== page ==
Innovation-driven Entrepreneurship (University of Edinburgh) PHYS5058P

  • Academic Session: 2019-20
  • School: School of Physics and Astronomy
  • Credits: 20
  • Level: Level 5 (SCQF level 11)
  • Typically Offered: Semester 2
  • Available to Visiting Students: No
  • Available to Erasmus Students: No

Short Description

Entrepreneurship has become one of the most powerful and influential forces of change in the world. Technological innovation driven by scientific research has led to radical social and economic changes. Companies like Apple, Facebook, Genentech, and Cisco, all derive their success in part due to the innovative application of novel technology. But advanced technology alone is not sufficient to guarantee either user adoption or commercial success. Many ideas and technologies are abandoned or ignored despite presenting apparently significant advantages over incumbent systems. This course introduces students to the theory and practice of entrepreneurship. It focuses specifically on how and why some innovations are successfully commercialized, with particular emphasis on the role of the innovator-entrepreneur, with specific reference to science-driven innovation relevant to students programmes of study. This course teaches some of the generic and transferable skills required to become an entrepreneur, and raises the student's awareness of the legal, business, managerial, creative, analytical and interpersonal skills relevant to setting up and running an innovative organization.

Syllabus

Entrepreneurial Motivation
Entrepreneurial Characteristics
Contexts of Entrepreneurial activity
Opportunity Recognition
Opportunity Evaluation
Acquiring Resources
Business models
Entrepreneurial Activities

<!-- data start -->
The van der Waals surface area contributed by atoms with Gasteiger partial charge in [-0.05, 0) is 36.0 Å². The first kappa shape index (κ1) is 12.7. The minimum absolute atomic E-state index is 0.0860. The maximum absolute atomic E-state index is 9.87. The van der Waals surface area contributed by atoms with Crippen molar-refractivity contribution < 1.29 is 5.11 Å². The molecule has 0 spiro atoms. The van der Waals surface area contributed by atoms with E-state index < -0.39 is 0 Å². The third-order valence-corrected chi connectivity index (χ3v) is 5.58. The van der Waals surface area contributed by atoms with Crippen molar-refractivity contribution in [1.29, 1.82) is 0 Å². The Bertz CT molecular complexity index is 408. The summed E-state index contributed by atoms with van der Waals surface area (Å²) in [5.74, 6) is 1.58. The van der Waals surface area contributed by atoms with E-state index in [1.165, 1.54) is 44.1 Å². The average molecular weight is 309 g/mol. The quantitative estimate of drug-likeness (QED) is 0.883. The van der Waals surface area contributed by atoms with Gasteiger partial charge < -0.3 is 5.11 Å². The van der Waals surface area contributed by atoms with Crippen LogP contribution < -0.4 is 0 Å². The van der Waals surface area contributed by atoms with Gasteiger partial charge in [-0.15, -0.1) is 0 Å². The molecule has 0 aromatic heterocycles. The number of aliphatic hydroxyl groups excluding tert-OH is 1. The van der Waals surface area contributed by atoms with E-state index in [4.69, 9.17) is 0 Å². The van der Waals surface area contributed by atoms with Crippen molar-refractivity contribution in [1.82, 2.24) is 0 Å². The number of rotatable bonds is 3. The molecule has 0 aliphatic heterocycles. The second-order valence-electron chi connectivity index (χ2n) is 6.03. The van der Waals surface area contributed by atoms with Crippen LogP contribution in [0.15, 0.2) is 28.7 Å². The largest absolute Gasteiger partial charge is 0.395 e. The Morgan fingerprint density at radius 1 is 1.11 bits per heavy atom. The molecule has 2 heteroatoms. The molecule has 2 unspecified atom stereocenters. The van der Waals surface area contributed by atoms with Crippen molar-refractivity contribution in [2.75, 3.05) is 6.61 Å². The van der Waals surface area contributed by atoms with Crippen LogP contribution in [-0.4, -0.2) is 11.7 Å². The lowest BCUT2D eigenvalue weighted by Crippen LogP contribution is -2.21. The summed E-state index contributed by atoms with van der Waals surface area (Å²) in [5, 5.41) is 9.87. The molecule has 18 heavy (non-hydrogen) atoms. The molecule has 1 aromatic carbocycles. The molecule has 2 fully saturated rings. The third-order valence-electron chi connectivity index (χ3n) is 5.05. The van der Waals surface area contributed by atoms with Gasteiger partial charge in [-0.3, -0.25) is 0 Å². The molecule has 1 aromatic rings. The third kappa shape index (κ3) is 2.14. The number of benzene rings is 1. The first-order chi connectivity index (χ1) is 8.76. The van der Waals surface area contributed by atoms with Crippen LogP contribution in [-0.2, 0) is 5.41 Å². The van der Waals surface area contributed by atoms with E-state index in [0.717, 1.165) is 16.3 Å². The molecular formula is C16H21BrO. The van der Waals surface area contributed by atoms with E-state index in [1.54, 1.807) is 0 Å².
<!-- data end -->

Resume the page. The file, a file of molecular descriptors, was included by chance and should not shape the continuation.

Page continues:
Leadership and social entrepreneurship
Outcomes and Exits

Student Learning Experience

This course utilises multiple learning modes, including: independent reading, primary research, lecture, group discussion, case studies, and exposure to practice. Students who participate in and engage with every mode are most likely to gain the most learning from the course. Preparation for every lecture session is essential, as students are expected to be active participants in their own and others learning experience.

Timetable

Total Hours: 200 ( Lecture Hours 30, Programme Level Learning and Teaching Hours 4, Directed Learning and Independent Learning Hours 166 )

Requirements of Entry

None

Assessment

Coursework and exams

Main Assessment In: April/May

Course Aims

As defined by the University of Edinburgh

Intended Learning Outcomes of Course

On completion of this course, the student will be able to:

1. Recognise and critically assess an opportunity in a market space relevant to their programme of study

2. Critically analyse and consider different business situations where entrepreneurial opportunities are present or possible

3. Research a business start-up opportunity and marketplace

4. Prepare a written opportunity assessment to evaluate the attractiveness and/or feasibility of an opportunity

5. Conceive a plan for acquisition of further resources needed for venture development

Minimum Requirement for Award of Credits

Students must submit at least 75% by weight of the components (including examinations) of the course's summative assessment.